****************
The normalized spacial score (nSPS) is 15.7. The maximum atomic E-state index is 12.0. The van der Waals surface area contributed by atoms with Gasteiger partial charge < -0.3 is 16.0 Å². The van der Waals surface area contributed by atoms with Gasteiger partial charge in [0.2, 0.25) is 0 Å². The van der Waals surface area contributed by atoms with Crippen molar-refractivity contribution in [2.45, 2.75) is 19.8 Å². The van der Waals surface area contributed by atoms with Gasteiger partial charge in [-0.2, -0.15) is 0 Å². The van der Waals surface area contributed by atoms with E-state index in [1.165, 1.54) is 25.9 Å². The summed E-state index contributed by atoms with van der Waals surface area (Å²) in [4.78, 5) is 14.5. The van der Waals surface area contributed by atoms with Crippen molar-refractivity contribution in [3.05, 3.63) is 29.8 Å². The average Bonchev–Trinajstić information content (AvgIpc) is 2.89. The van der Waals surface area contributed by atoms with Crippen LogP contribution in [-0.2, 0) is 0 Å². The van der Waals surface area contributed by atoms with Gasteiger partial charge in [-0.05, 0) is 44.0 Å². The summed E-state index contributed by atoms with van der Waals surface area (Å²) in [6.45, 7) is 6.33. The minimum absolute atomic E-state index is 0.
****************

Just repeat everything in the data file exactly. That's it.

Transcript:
The normalized spacial score (nSPS) is 15.7. The maximum atomic E-state index is 12.0. The van der Waals surface area contributed by atoms with Gasteiger partial charge < -0.3 is 16.0 Å². The van der Waals surface area contributed by atoms with Gasteiger partial charge in [0.2, 0.25) is 0 Å². The van der Waals surface area contributed by atoms with Crippen molar-refractivity contribution in [2.45, 2.75) is 19.8 Å². The van der Waals surface area contributed by atoms with Gasteiger partial charge in [-0.2, -0.15) is 0 Å². The van der Waals surface area contributed by atoms with E-state index in [1.165, 1.54) is 25.9 Å². The summed E-state index contributed by atoms with van der Waals surface area (Å²) in [4.78, 5) is 14.5. The van der Waals surface area contributed by atoms with Crippen molar-refractivity contribution in [3.05, 3.63) is 29.8 Å². The average Bonchev–Trinajstić information content (AvgIpc) is 2.89. The van der Waals surface area contributed by atoms with Crippen LogP contribution in [-0.2, 0) is 0 Å². The van der Waals surface area contributed by atoms with Gasteiger partial charge in [-0.05, 0) is 44.0 Å². The summed E-state index contributed by atoms with van der Waals surface area (Å²) in [6.45, 7) is 6.33. The minimum absolute atomic E-state index is 0.